Acharei Mot-Kedoshim – “After The Death”-“Holy Ones”

This week we have a double parasha, Acharei Mot, which means “After The Death”, and Kedoshim, which translates to “Holy Ones”. These parashas span Leviticus 16-20, which cover the Yom Kippur service, sexual sins, punishment for child sacrifice, and the repeated command to observe the Lord’s commandments. However, all these themes can be summarized with one word, Holiness. This morning we will explore the lessons our parashas can teach us about Adonai’s holiness and how we are also to be holy.

In Leviticus 19:2 we have repeated for us again the command that we should “…Be holy because I, the Lord your God, am holy”. The Hebrew word for Holy is “Kadosh”. Essentially this word refers to the idea of separation. Something holy is set apart from something else in a special way. The Land of Israel is holy because it is set apart from every other land in God’s creation. The Sabbath is holy because it is set apart from all the other days of the week.

We must now ask how do we know if something is holy. Who decides what is holy? God’s Word, and specifically this verse, makes it clear that the Lord Himself is the definition of Holiness. He alone determines what is considered holy and what is not. Or as A.W. Tozer in The Knowledge Of The Holy, defines this truth:

“Holy is the way God is. To be holy He does not conform to a standard. He is that standard. He is absolutely holy with an infinite, incomprehensible fullness of purity that is incapable of being other than it is.”

So, Holiness is more than just God’s goodness or His perfection, it is His glorious and wonderful nature, everything about Him that makes Him greater than human beings and all of creation. This week we studied Revelation 4 in the Bible study. Revelation makes it clear that everything about the Lord is holy. He lives in a holy heaven, served by holy angels. Everything in heaven is set apart, and holy, and nothing unholy can live in that place. We read in our first parasha the commandments concerning Yom Kippur, which teaches us about holiness.

Only on this day could the High Priest of Israel step into the Most Holy Place, the place where the holy presence of the Lord dwelled on Earth. He was required to offer sacrifices for our sins because of our lack of holiness. In Leviticus 17:11, we read that the shedding of blood is required for the forgiveness of sins. The Yom Kippur ceremony required several different animal sacrifices. Through these sacrifices, we see repeatedly the true consequences of our sins, death. Because these sacrifices were done every year, it showed that this system did not perfectly make us holy to stand before Adonai. We continued to sin and so more sacrifices were required.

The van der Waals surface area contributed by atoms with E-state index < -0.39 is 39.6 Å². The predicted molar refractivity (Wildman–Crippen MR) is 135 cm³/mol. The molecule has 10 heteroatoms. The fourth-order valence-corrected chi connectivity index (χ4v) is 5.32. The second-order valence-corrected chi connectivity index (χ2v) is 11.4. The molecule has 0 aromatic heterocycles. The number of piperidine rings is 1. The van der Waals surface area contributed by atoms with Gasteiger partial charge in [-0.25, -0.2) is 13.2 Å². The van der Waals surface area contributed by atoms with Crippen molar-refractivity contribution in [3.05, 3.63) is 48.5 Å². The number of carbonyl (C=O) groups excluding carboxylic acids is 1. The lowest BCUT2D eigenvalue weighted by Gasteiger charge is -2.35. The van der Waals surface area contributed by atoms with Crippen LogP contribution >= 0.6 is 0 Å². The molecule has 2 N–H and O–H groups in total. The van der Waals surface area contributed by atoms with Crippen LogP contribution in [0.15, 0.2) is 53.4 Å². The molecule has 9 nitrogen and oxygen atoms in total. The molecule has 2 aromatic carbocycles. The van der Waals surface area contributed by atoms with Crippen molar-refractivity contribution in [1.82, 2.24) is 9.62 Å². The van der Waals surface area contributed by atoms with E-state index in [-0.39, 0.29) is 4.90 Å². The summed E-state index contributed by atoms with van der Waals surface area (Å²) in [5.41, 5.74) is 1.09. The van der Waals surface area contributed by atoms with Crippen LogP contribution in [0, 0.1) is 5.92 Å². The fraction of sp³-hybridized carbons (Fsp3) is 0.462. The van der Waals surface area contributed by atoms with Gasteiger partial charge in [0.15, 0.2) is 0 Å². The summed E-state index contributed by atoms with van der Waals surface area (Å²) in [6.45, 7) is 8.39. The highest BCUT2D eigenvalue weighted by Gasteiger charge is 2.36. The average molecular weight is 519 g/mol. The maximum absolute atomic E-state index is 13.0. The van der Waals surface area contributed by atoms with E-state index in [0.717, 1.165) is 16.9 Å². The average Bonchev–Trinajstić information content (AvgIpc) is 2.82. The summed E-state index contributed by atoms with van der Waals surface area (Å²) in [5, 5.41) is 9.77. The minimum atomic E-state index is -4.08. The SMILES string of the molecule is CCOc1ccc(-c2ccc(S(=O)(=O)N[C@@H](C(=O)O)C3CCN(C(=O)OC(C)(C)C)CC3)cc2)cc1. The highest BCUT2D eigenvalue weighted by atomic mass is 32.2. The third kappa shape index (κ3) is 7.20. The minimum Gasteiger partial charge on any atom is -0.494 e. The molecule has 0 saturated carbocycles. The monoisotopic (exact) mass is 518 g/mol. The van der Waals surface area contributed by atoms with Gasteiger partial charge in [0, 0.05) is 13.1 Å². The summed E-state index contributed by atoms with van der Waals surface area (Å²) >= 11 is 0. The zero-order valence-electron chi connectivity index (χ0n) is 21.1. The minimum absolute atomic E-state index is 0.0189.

In this ceremony and the entire sacrificial system, our sinfulness, our lack of holiness, is demonstrated. We rationalize and justify our lack of holiness but if we spent even a moment before Adonai our sinfulness would be painfully exposed. The truth is that to approach God we need His help to do so, we cannot save ourselves. So, the Lord gave our people the sacrificial system of the Mosaic Covenant.

As we continue reading, we have numerous commandments concerning not engaging in sinful sexual activities, most of the Ten Commandments repeated, and the charge to love our neighbors as ourselves. The Lord commands our people not to imitate the sinful practices of the people who surrounded us. Our people’s history shows we failed this command. If we are honest, we will admit that today we continue to fail as well. Often, we do not appear to be any different from the sinful culture that surrounds us. Much of Messiah’s community has exchanged the holiness of the Lord for the praise of other sinful people.

As we read the Lord’s commandments, we quickly see how we fail to measure up to the clear standard we have been given. But the Law is not bad or evil, it is of God, and it reveals to us the reality of our fallen nature and lack of holiness. So with the reality of our sin set before us, the clear command of the Lord that we must be holy as he is holy, what are we to do? We need the Lord to enter our lives and save us from our sins.

The Yom Kippur sacrifice and the entire Mosaic Covenant was a gift given by the Lord, to our people, so that we could begin to approach the standard necessary for dwelling with Adonai. However, the Lord knew that we would break this covenant, and so He sent His Son, Messiah Yeshua, to be the final and perfect sacrifice for us. He became the ultimate Yom Kippur sacrifice, not just providing temporary forgiveness to Israel, but permanent and lasting forgiveness to all people throughout all time. This is an everlasting forgiveness, it can never be taken away.

When we accept the atonement, the forgiveness, that has been provided for us through Messiah Yeshua, the Spirit of God enters our hearts. We are sanctified, set apart, and made holy, not because of who we are or what we have done, but because of the holiness of the Lord. This process of being made holy starts the moment we welcome Messiah Yeshua into our lives and continues through our lives in this fallen world.

The reality is that we will never be perfect in this life. But we have the promise of forgiveness through repentance to the Lord through our wonderful Messiah. Many of us regret our sins, but do not repent. True repentance is more than just “feeling bad”, it is making holy changes in our lives through the Lord’s power. It is being obedient to the Lord’s standard of holiness. I pray if you have yet to truly turn away from unholiness towards our holy creator that you will this day.

May these parashas help us to understand the standard we are to strive to reach. May each of us look forward to our eternal home with Adonai where we can look upon the Lord with joy washed clean of our sins. May the Lord through His Spirit transform us daily to be conformed to His image.